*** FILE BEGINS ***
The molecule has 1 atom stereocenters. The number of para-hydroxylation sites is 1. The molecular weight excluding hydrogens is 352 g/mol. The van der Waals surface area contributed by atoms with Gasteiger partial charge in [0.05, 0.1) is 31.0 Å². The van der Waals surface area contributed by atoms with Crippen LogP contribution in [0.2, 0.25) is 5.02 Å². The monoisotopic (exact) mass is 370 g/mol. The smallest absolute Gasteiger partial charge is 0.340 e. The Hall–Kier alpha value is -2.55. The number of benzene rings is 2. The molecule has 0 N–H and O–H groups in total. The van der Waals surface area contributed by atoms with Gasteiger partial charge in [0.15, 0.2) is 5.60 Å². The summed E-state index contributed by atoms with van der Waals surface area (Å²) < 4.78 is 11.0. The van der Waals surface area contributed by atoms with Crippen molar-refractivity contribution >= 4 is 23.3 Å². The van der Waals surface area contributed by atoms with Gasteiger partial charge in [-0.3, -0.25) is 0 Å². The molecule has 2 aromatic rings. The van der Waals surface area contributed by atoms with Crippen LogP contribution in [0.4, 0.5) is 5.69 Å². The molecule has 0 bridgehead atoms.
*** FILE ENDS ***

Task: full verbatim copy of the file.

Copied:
The molecule has 1 atom stereocenters. The number of para-hydroxylation sites is 1. The molecular weight excluding hydrogens is 352 g/mol. The van der Waals surface area contributed by atoms with Gasteiger partial charge in [0.05, 0.1) is 31.0 Å². The van der Waals surface area contributed by atoms with Crippen LogP contribution in [0.2, 0.25) is 5.02 Å². The monoisotopic (exact) mass is 370 g/mol. The smallest absolute Gasteiger partial charge is 0.340 e. The Hall–Kier alpha value is -2.55. The number of benzene rings is 2. The molecule has 0 N–H and O–H groups in total. The van der Waals surface area contributed by atoms with Gasteiger partial charge in [0.15, 0.2) is 5.60 Å². The summed E-state index contributed by atoms with van der Waals surface area (Å²) < 4.78 is 11.0. The van der Waals surface area contributed by atoms with Crippen molar-refractivity contribution >= 4 is 23.3 Å². The van der Waals surface area contributed by atoms with Gasteiger partial charge in [-0.3, -0.25) is 0 Å². The molecule has 2 aromatic rings. The van der Waals surface area contributed by atoms with Crippen LogP contribution in [0.4, 0.5) is 5.69 Å². The molecule has 0 bridgehead atoms.